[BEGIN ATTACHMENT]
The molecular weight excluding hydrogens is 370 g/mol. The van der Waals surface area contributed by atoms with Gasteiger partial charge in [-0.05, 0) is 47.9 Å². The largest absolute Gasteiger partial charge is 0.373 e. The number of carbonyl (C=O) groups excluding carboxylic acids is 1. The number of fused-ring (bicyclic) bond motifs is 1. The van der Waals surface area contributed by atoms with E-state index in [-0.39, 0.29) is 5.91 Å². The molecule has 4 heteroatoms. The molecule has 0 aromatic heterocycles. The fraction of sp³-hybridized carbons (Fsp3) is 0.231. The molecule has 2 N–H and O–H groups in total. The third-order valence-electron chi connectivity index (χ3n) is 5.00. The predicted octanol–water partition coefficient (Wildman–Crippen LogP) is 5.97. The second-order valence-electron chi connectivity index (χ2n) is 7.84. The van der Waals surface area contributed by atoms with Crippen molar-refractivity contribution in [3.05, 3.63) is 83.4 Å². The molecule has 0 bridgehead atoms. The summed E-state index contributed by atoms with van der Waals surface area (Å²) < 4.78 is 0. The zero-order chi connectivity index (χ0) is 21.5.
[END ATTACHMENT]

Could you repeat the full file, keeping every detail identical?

The molecular weight excluding hydrogens is 370 g/mol. The van der Waals surface area contributed by atoms with Gasteiger partial charge in [-0.05, 0) is 47.9 Å². The largest absolute Gasteiger partial charge is 0.373 e. The number of carbonyl (C=O) groups excluding carboxylic acids is 1. The number of fused-ring (bicyclic) bond motifs is 1. The van der Waals surface area contributed by atoms with E-state index in [-0.39, 0.29) is 5.91 Å². The molecule has 4 heteroatoms. The molecule has 0 aromatic heterocycles. The fraction of sp³-hybridized carbons (Fsp3) is 0.231. The molecule has 2 N–H and O–H groups in total. The third-order valence-electron chi connectivity index (χ3n) is 5.00. The predicted octanol–water partition coefficient (Wildman–Crippen LogP) is 5.97. The second-order valence-electron chi connectivity index (χ2n) is 7.84. The van der Waals surface area contributed by atoms with Crippen molar-refractivity contribution in [3.05, 3.63) is 83.4 Å². The molecule has 0 bridgehead atoms. The summed E-state index contributed by atoms with van der Waals surface area (Å²) < 4.78 is 0. The zero-order chi connectivity index (χ0) is 21.5.